Negotiations are underway to allow ‘no fewer’ than six private hut-based walks under the Tasmanian government’s wilderness tourism expression of interest program.
This process seeks submissions from private investors and tourism operators to develop ‘sensitive and appropriate tourism experiences and associated infrastructure to broaden the range of exciting and unique experiences on offer in Tasmania’s parks and reserves’.
Applications opened 17 December 2016. There is no deadline for this EOI round, it will remain open ‘as a continuous process so that ideas can be proposed as opportunities arise’.
A considerable number of proposals have now ‘been invited by the Minister to proceed to negotiate a lease and/or licence for their proposal.’ The list includes private developments in some iconic places:
Maria Island Walk founder Ian Johnstone has submitted proposals for two ventures in the Southwest National Park.
The Tasmanian Walking Company is negotiating for treks in the Walls of Jerusalem National Park, on the Overland Track, at Cradle Mountain and at Frenchmans Cap.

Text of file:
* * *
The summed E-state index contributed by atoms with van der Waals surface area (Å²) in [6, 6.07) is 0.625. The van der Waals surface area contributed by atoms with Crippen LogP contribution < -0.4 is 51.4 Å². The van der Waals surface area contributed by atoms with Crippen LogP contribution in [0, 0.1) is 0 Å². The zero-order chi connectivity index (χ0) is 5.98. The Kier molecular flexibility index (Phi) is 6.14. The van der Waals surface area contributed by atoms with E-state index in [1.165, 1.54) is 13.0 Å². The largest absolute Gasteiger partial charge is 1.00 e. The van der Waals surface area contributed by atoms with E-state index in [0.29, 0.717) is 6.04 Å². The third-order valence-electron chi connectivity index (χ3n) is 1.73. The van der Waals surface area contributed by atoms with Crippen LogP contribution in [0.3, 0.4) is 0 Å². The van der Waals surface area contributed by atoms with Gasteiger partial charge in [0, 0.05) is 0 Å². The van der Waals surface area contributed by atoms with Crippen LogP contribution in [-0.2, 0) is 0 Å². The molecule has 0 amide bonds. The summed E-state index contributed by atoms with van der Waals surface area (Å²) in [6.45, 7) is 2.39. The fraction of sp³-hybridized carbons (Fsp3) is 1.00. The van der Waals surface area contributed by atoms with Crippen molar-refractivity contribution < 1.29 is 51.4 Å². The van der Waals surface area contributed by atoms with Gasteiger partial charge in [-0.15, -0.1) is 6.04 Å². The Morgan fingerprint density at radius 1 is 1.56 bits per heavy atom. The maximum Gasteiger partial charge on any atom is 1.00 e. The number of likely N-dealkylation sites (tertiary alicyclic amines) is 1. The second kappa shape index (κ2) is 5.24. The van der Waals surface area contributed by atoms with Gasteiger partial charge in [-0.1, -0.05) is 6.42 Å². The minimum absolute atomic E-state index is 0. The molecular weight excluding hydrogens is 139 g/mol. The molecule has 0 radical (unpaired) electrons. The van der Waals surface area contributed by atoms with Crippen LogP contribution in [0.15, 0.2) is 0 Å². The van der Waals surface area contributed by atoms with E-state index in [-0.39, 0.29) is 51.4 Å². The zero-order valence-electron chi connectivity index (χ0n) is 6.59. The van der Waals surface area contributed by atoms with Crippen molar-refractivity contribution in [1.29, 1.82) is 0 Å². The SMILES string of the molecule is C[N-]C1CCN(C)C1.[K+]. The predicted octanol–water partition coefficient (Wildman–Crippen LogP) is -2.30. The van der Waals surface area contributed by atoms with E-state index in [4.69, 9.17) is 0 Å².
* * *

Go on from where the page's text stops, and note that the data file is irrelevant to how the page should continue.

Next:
The company also won the right to build private huts for the Three Capes Track, which is a coastal walk in the state’s south east.
Many of these projects could provide wonderful adventure opportunities but appear to be a good idea in the wrong place. For instance, one proposal is for ‘heli canyoning’ tour in the Cradle Mountain National Park. ‘Visitors would fly by helicopter from the Cradle Mountain Visitor Centre to the top of a river in the vicinity of Cradle Mountain … (then) At the end of the trip, groups would helicopter back to the Cradle Mountain Visitor Centre.’ It is hard to see how helicopter flights are compatible with ay vision of low impact or ecotourism.
Full details on each of these can be found here.
As part of commitments being made before the state election, which is being held in March, the Liberal announcement has pledged $16 million over four years for parks infrastructure. This would $3 million to renovate the public huts network on the Overland Track.
Green groups have been campaigning against further private development within the parks and World Heritage Areas.
[Thanks to Martin Gotthard for spotting this news item]